How Defi empowers women to create their own financial destiny, an interview with Alex Lemberg
The very first U.S. senator was sworn in on November 12, 1922, representing the state of Georgia. Her name was Rebecca Felton. She was 87 at the time. His tenure lasted for a day.
Hers was a token date to appease new voters when the sitting senator unexpectedly died. The special election was to produce a new senator before Congress returned. When Walter F. George won the special election, he allowed Fenton to take the oath for a day to appease his female voters.
Fenton, a prominent suffragist and sadly outspoken white supremacist – history is always mean to those on her side – called on men in the South not to do much for women’s rights, writing that “the honeyed phrases are fun to listen to, but the sane women of our country would prefer more substantial gifts. It had been just over twenty years since married women were allowed to open their own bank accounts and own their own land. And yet, few have.
Even in the 1970s, fifty years later, married women in the United States could not universally open bank accounts or apply for credit cards without first obtaining permission from their husbands. And women couldn’t get a loan without a male co-signer.
Between the years 1971 to 1976, Ruth Bader Ginsburg argued a number of cases which strengthened the rights of women under the equal protection clause of the Constitution which prioritized the financial freedoms of women today.
Ginsburg’s work paved the way for the Equal Credit Opportunity Act of 1974 which prohibited “discrimination based on race, color, religion, national origin, sex, marital status or age in credit transactions â.
47 years later, we are in a new era in which financial transactions are no longer discriminatory against women. And thanks to DeFi and cryptocurrencies, they are indeed gender blind. Decentralized finance, or DeFi, removes the central service, such as a bank or stock exchange, which exercises control over the entire system. Regulation is often lacking, but so is discrimination.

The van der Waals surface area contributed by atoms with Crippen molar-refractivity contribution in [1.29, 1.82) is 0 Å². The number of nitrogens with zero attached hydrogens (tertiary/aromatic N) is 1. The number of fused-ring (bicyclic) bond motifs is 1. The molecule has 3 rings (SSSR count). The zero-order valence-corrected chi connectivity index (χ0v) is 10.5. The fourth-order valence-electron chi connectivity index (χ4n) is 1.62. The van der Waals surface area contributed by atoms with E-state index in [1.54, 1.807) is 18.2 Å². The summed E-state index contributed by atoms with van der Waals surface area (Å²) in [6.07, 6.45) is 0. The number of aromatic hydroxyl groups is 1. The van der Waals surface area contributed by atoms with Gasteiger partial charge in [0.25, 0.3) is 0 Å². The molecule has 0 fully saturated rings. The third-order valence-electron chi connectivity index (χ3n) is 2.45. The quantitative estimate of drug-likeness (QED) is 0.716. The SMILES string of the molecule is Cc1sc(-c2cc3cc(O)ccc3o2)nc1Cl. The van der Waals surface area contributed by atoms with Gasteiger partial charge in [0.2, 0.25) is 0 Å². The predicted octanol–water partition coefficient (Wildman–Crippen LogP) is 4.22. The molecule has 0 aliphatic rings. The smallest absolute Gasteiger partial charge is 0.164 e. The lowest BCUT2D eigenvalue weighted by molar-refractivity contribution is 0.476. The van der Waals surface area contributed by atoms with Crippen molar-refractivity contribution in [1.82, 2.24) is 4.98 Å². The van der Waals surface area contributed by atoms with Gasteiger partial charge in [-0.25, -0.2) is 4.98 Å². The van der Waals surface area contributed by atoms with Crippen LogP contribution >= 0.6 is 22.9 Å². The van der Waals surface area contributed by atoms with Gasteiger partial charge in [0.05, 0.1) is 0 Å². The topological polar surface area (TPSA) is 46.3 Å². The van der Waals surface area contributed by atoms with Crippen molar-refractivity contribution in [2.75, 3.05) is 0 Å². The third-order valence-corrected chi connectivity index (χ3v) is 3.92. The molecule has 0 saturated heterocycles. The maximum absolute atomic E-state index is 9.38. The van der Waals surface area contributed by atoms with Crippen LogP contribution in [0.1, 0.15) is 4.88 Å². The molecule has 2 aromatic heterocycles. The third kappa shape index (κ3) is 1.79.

âWe live in an age where gender equality should be the norm, not male dominated or overprotected by women,â said Alex Lemberg, CEO of Nimbus. âThe financial world doesn’t just transfer assets to those with a good business idea, as it should. Although women have proven to be very skilled and successful in almost every industry, finance is still dominated by men who may mistakenly perceive women as risky or unable to make financial decisions. DeFi provides a safe haven for people facing gender discrimination in traditional financial institutions. “
âThe fact that Blockchain technology does not discriminate is one of the most positive transformations of financial systems in the world,â adds Lauretta Otoo of CQ Legal and Consulting.
The problem is, there are far fewer women than men taking advantage of the DeFi opportunity. âMen are twice as likely as women to own Crypto. In my experience, women are financially prudent and very serious about finances, but the problem may be lack of motivation to participate in something that is not intended for them. Once women are motivated, participation will no longer be a factor, âLemberg continues.
Cynthia Quarcoo, managing partner of CQ Legal and Consulting, says a barrier to entry could be a lack of technical knowledge, making Crypto more “complicated … in an ecosystem that is constantly evolving over short periods of time.” She adds, âThere is no secret formula for doing it, but women will not be convinced to join an industry that is ‘under-represented’ by women. “
Quarcoo’s associate Otoo agrees that it’s not harder for women to understand DeFi, but women are less aware of its potential. âWomen should know that there are many entry points and that they don’t have to be technical or specialize in cryptocurrencies. The ecosystem is versatile, offering opportunities whatever the context.
Additionally, in countries where women’s rights lag far behind men’s, DeFi gives women more opportunities to control their finances independently of men. âWe need to promote education and awareness that financial literacy ultimately brings success. Women from all communities can use DeFi to create their financial safety net. I believe it is also our mission to make women free to manage their own assets.
Quarcoo adds, âWomen can be included financially and achieve their own financial independence, because blockchain is an ecosystem that enables participation of all people, regardless of gender, culture or country. Even where women have few rights, all they need is access to technology.
âBut what’s more important – and I never tire of pointing this out – is the unidentifiable nature of DeFi. For DeFi, gender means nothing. Women have the same opportunities as men integrated into the structure of the system, and for me the main objective of the Defi sphere is to provide equal access to all â, concludes Lemberg.
The Internet’s easy access to information has made wonderful inroads for under-represented communities around the world. With the advent of cryptocurrency and DeFi, this access also extends to financial resources. We can only hope that over time governments will follow suit.